The obvious alternative to this unwelcome scenario would be a movement or leader who can take a page from American history and recall that real, stable social change emerges from coalition-building and compromise. After all, the major socio-political achievements in the past few eras, from the 1977 food stamp program to the Reagan-era reforms in Social Security and taxation to the more recent Americans with Disabilities Act, CHIP, and the McCain-Feingold Act, were bipartisan initiatives that developed from a spirit of compromise and recognition that many voices needed to be heard and considered to create robust change.
Most notably, the landmark Great Society legislation of the 1960s was spearheaded by President Lyndon B. Johnson without liberals backing him. It transformed the political landscape with the Voting Rights Act, and Civil Rights Act, the war on poverty, along with numerous other initiatives such as Medicare and Medicaid. We can debate the efficacy of these programs, but the processes by which they happened are worth studying: There were numerous battles to move these acts forward and they required various religious, labor and civil rights interests along with entrenched state and regional party bosses to buy into the programs. Despite violence, deaths, and social unrest, the varied groups worked together, because they knew that the only way to move society forward was to hear each other and work with one another.
President Johnson, unlike the present administration which declares law by executive order and ignores large segments of the population entirely, knew that he could not bring diverse groups together and create meaningful change through such orders and this lesson is certainly applicable today.
The present, callous disregard and damning of those who disagree only creates more resentment and instability. But there is time before Election Day for leaders—even if it not in the Oval Office—to emerge and set a better tone with respect to working through the nation’s deep and often understandable differences.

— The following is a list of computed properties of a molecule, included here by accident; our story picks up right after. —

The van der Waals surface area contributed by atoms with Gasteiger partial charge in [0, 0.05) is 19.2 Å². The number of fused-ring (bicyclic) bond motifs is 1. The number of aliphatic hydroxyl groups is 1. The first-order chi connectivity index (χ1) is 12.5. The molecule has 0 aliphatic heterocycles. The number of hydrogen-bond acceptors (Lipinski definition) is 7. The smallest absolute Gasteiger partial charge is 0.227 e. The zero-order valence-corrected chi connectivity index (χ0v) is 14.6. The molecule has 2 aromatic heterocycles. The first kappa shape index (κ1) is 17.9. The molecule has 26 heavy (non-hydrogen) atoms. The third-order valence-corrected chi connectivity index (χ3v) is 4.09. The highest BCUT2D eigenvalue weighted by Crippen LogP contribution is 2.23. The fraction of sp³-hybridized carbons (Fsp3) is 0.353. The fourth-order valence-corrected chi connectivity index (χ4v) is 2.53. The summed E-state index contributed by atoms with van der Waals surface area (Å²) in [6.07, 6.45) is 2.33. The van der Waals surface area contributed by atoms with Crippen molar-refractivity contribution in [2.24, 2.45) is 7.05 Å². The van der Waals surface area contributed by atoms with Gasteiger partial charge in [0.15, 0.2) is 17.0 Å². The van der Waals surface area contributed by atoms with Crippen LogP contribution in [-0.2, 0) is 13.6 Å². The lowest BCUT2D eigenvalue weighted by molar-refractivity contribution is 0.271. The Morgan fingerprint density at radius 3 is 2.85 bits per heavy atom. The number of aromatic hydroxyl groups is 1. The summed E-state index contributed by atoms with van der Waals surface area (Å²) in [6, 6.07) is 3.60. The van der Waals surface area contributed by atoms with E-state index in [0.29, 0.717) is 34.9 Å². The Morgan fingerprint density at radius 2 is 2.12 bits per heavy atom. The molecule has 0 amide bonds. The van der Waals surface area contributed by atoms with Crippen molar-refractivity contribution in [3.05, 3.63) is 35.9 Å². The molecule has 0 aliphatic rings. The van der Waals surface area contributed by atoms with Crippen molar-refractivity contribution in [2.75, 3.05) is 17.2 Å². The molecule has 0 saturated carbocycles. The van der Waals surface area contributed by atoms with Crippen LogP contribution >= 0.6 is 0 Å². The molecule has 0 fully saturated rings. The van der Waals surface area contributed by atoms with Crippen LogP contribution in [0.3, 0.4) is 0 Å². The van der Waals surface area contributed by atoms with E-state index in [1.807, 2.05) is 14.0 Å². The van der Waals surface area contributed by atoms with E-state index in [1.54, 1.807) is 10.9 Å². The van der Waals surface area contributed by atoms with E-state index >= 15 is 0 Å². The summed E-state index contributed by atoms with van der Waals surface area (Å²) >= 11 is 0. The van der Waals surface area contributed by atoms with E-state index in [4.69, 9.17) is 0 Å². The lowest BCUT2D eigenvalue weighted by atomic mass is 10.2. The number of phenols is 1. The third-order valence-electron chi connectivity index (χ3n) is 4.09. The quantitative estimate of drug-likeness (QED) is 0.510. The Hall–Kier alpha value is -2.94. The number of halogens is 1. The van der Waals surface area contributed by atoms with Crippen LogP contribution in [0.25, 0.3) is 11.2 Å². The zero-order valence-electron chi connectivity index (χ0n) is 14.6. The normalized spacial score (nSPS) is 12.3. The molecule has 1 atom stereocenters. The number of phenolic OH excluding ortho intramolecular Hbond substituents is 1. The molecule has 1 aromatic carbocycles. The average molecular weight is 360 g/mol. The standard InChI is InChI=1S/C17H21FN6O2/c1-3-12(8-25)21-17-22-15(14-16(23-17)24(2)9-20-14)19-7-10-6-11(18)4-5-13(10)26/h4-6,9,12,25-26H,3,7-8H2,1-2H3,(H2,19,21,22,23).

For instance, while COVID-19 has been politicized by the media and some politicians, Americans are not deeply divided when it comes to real, concrete safety measures to mitigate the virus and protect Americans and the socio-economic fall-out from the pandemic will last for years. Similarly, while the magnitude will need to be worked out, there is essentially universal agreement on the need for police reform and even Donald Trump supported reform with his own recent Executive Order. Moreover, Americans are fairly united on policy ideas of access and opportunity. Majorities of Americans now believe that individual efforts are not enough to guarantee equality and instead hold that structural issues must be addressed to promote more equity in society. So there are openings to have real, albeit difficult discussions, where the proper attitude can bring people to the table and mutual interests still exist that can form the basis of policy change.
History has shown that America has been able to find common ground on contentious and divisive issues. I have seen our nation’s so called “liberal” college students, for instance, routinely reject the extreme positions of parties along with their winner-take-all approaches to politics. Undergraduates regularly show a commitment to a pragmatic center of policy priorities and there is no reason the nation cannot do the same nor has to accept this deep political divide going forward. Let’s not waste these crucial upcoming weeks and move from the rhetoric of exclusion to one of inclusion before this critical election polarizes the nation further.
Samuel J. Abrams is professor of politics at Sarah Lawrence College and a visiting scholar at the American Enterprise Institute.